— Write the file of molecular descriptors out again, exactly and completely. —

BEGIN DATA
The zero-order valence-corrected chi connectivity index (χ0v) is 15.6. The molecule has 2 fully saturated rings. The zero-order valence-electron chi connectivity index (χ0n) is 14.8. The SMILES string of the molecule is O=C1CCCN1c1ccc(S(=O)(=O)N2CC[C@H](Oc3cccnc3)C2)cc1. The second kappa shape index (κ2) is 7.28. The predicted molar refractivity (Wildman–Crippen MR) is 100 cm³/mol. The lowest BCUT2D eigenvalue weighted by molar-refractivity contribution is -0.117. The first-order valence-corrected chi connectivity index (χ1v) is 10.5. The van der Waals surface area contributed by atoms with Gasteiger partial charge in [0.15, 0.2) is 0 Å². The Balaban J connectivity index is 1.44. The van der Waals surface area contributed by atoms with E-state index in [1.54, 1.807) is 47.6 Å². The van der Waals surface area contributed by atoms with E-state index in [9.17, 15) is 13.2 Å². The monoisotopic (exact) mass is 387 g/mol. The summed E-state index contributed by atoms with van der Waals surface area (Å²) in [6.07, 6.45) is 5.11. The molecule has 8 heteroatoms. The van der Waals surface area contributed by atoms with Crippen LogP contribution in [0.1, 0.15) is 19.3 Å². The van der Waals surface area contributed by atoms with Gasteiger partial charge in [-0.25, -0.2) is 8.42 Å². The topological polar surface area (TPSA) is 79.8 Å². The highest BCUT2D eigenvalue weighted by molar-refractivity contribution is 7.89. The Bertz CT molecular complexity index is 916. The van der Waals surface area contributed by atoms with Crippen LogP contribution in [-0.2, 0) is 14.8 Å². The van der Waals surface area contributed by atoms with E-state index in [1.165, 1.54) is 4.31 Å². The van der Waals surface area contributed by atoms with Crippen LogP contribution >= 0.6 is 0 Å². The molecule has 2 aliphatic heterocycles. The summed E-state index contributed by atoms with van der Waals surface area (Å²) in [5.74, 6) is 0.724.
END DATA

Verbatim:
The zero-order valence-corrected chi connectivity index (χ0v) is 15.6. The molecule has 2 fully saturated rings. The zero-order valence-electron chi connectivity index (χ0n) is 14.8. The SMILES string of the molecule is O=C1CCCN1c1ccc(S(=O)(=O)N2CC[C@H](Oc3cccnc3)C2)cc1. The second kappa shape index (κ2) is 7.28. The predicted molar refractivity (Wildman–Crippen MR) is 100 cm³/mol. The lowest BCUT2D eigenvalue weighted by molar-refractivity contribution is -0.117. The first-order valence-corrected chi connectivity index (χ1v) is 10.5. The van der Waals surface area contributed by atoms with Gasteiger partial charge in [0.15, 0.2) is 0 Å². The Balaban J connectivity index is 1.44. The van der Waals surface area contributed by atoms with E-state index in [1.54, 1.807) is 47.6 Å². The van der Waals surface area contributed by atoms with E-state index in [9.17, 15) is 13.2 Å². The monoisotopic (exact) mass is 387 g/mol. The summed E-state index contributed by atoms with van der Waals surface area (Å²) in [6.07, 6.45) is 5.11. The molecule has 8 heteroatoms. The van der Waals surface area contributed by atoms with Crippen LogP contribution in [0.1, 0.15) is 19.3 Å². The van der Waals surface area contributed by atoms with Gasteiger partial charge in [-0.25, -0.2) is 8.42 Å². The topological polar surface area (TPSA) is 79.8 Å². The highest BCUT2D eigenvalue weighted by molar-refractivity contribution is 7.89. The Bertz CT molecular complexity index is 916. The van der Waals surface area contributed by atoms with Crippen LogP contribution in [-0.2, 0) is 14.8 Å². The van der Waals surface area contributed by atoms with E-state index in [1.165, 1.54) is 4.31 Å². The van der Waals surface area contributed by atoms with Crippen LogP contribution >= 0.6 is 0 Å². The molecule has 2 aliphatic heterocycles. The summed E-state index contributed by atoms with van der Waals surface area (Å²) in [5.74, 6) is 0.724.